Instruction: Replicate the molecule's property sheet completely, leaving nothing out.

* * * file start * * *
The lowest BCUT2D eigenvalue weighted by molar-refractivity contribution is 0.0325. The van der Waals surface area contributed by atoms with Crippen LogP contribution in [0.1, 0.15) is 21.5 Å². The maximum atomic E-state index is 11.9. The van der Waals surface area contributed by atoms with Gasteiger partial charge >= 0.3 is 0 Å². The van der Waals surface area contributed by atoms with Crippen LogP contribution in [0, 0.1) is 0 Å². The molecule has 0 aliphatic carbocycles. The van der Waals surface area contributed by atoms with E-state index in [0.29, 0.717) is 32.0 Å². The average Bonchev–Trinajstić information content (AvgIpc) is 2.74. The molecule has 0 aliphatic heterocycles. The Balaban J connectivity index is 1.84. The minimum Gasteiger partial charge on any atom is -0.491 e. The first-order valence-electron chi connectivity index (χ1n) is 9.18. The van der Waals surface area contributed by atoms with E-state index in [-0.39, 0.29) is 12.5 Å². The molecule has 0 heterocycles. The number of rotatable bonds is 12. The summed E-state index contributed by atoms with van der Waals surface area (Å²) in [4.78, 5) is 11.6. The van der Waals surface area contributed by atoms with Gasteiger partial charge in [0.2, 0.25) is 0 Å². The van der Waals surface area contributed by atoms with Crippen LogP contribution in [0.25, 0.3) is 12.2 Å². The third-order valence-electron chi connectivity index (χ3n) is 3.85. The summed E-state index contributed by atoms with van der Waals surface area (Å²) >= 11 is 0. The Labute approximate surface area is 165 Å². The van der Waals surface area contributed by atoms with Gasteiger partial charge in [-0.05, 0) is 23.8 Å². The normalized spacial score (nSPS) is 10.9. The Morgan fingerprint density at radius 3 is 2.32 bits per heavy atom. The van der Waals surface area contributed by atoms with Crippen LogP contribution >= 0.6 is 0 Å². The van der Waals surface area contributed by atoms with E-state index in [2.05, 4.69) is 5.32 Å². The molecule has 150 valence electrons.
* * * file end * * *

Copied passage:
The lowest BCUT2D eigenvalue weighted by molar-refractivity contribution is 0.0325. The van der Waals surface area contributed by atoms with Crippen LogP contribution in [0.1, 0.15) is 21.5 Å². The maximum atomic E-state index is 11.9. The van der Waals surface area contributed by atoms with Gasteiger partial charge >= 0.3 is 0 Å². The van der Waals surface area contributed by atoms with Crippen LogP contribution in [0, 0.1) is 0 Å². The molecule has 0 aliphatic carbocycles. The van der Waals surface area contributed by atoms with E-state index in [0.29, 0.717) is 32.0 Å². The average Bonchev–Trinajstić information content (AvgIpc) is 2.74. The molecule has 0 aliphatic heterocycles. The Balaban J connectivity index is 1.84. The minimum Gasteiger partial charge on any atom is -0.491 e. The first-order valence-electron chi connectivity index (χ1n) is 9.18. The van der Waals surface area contributed by atoms with E-state index in [-0.39, 0.29) is 12.5 Å². The molecule has 0 heterocycles. The number of rotatable bonds is 12. The summed E-state index contributed by atoms with van der Waals surface area (Å²) in [4.78, 5) is 11.6. The van der Waals surface area contributed by atoms with Gasteiger partial charge in [0.2, 0.25) is 0 Å². The van der Waals surface area contributed by atoms with Crippen LogP contribution in [0.25, 0.3) is 12.2 Å². The third-order valence-electron chi connectivity index (χ3n) is 3.85. The summed E-state index contributed by atoms with van der Waals surface area (Å²) >= 11 is 0. The Labute approximate surface area is 165 Å². The van der Waals surface area contributed by atoms with Gasteiger partial charge in [-0.05, 0) is 23.8 Å². The normalized spacial score (nSPS) is 10.9. The Morgan fingerprint density at radius 3 is 2.32 bits per heavy atom. The van der Waals surface area contributed by atoms with Crippen LogP contribution >= 0.6 is 0 Å². The van der Waals surface area contributed by atoms with E-state index in [2.05, 4.69) is 5.32 Å². The molecule has 150 valence electrons.